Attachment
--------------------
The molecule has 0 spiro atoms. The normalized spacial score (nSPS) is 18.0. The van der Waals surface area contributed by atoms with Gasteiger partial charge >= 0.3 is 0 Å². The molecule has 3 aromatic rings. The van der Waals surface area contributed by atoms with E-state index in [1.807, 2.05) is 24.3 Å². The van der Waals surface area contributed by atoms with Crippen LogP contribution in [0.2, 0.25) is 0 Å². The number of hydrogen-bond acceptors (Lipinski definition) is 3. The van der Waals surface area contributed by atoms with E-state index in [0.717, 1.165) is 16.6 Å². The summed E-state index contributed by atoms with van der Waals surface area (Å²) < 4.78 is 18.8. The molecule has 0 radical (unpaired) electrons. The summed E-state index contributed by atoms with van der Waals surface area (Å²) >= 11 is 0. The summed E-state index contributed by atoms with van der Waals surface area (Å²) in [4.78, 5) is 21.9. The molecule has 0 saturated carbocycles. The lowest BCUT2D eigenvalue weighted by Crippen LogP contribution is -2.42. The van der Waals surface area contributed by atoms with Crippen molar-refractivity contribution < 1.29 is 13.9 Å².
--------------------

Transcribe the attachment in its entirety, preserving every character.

The molecule has 0 spiro atoms. The normalized spacial score (nSPS) is 18.0. The van der Waals surface area contributed by atoms with Gasteiger partial charge >= 0.3 is 0 Å². The molecule has 3 aromatic rings. The van der Waals surface area contributed by atoms with E-state index in [1.807, 2.05) is 24.3 Å². The van der Waals surface area contributed by atoms with Crippen LogP contribution in [0.2, 0.25) is 0 Å². The number of hydrogen-bond acceptors (Lipinski definition) is 3. The van der Waals surface area contributed by atoms with E-state index in [0.717, 1.165) is 16.6 Å². The summed E-state index contributed by atoms with van der Waals surface area (Å²) < 4.78 is 18.8. The molecule has 0 radical (unpaired) electrons. The summed E-state index contributed by atoms with van der Waals surface area (Å²) >= 11 is 0. The summed E-state index contributed by atoms with van der Waals surface area (Å²) in [4.78, 5) is 21.9. The molecule has 0 saturated carbocycles. The lowest BCUT2D eigenvalue weighted by Crippen LogP contribution is -2.42. The van der Waals surface area contributed by atoms with Crippen molar-refractivity contribution < 1.29 is 13.9 Å².